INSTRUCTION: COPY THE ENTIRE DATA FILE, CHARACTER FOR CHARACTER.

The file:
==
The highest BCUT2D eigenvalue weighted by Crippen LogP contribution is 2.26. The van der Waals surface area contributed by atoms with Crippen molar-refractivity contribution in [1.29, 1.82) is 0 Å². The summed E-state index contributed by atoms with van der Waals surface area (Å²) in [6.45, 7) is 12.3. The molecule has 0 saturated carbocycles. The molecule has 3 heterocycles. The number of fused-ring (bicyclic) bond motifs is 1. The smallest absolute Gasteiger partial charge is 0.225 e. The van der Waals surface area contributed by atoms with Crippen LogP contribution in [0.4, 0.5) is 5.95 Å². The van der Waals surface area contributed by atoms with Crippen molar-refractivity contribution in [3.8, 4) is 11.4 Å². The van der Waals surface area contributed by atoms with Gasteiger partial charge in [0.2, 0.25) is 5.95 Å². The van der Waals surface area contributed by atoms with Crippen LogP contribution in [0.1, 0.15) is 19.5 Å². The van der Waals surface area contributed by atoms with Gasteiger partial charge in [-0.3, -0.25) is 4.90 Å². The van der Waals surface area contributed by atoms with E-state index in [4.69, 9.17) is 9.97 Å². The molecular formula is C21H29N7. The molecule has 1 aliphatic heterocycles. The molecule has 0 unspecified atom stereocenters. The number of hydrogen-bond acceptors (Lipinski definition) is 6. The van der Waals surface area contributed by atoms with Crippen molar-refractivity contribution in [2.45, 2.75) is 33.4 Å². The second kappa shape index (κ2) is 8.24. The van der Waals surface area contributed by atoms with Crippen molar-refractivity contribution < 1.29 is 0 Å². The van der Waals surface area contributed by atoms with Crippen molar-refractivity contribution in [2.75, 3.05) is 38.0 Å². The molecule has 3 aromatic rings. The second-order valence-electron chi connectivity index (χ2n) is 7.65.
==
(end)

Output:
The highest BCUT2D eigenvalue weighted by Crippen LogP contribution is 2.26. The van der Waals surface area contributed by atoms with Crippen molar-refractivity contribution in [1.29, 1.82) is 0 Å². The summed E-state index contributed by atoms with van der Waals surface area (Å²) in [6.45, 7) is 12.3. The molecule has 0 saturated carbocycles. The molecule has 3 heterocycles. The number of fused-ring (bicyclic) bond motifs is 1. The smallest absolute Gasteiger partial charge is 0.225 e. The van der Waals surface area contributed by atoms with Crippen LogP contribution in [0.4, 0.5) is 5.95 Å². The van der Waals surface area contributed by atoms with Crippen molar-refractivity contribution in [3.8, 4) is 11.4 Å². The van der Waals surface area contributed by atoms with Gasteiger partial charge in [0.2, 0.25) is 5.95 Å². The van der Waals surface area contributed by atoms with Crippen LogP contribution in [0.1, 0.15) is 19.5 Å². The van der Waals surface area contributed by atoms with Gasteiger partial charge in [-0.3, -0.25) is 4.90 Å². The van der Waals surface area contributed by atoms with E-state index in [4.69, 9.17) is 9.97 Å². The molecular formula is C21H29N7. The molecule has 1 aliphatic heterocycles. The molecule has 0 unspecified atom stereocenters. The number of hydrogen-bond acceptors (Lipinski definition) is 6. The van der Waals surface area contributed by atoms with Crippen molar-refractivity contribution in [2.45, 2.75) is 33.4 Å². The second kappa shape index (κ2) is 8.24. The van der Waals surface area contributed by atoms with Crippen molar-refractivity contribution < 1.29 is 0 Å². The van der Waals surface area contributed by atoms with Crippen molar-refractivity contribution in [2.75, 3.05) is 38.0 Å². The molecule has 3 aromatic rings. The second-order valence-electron chi connectivity index (χ2n) is 7.65.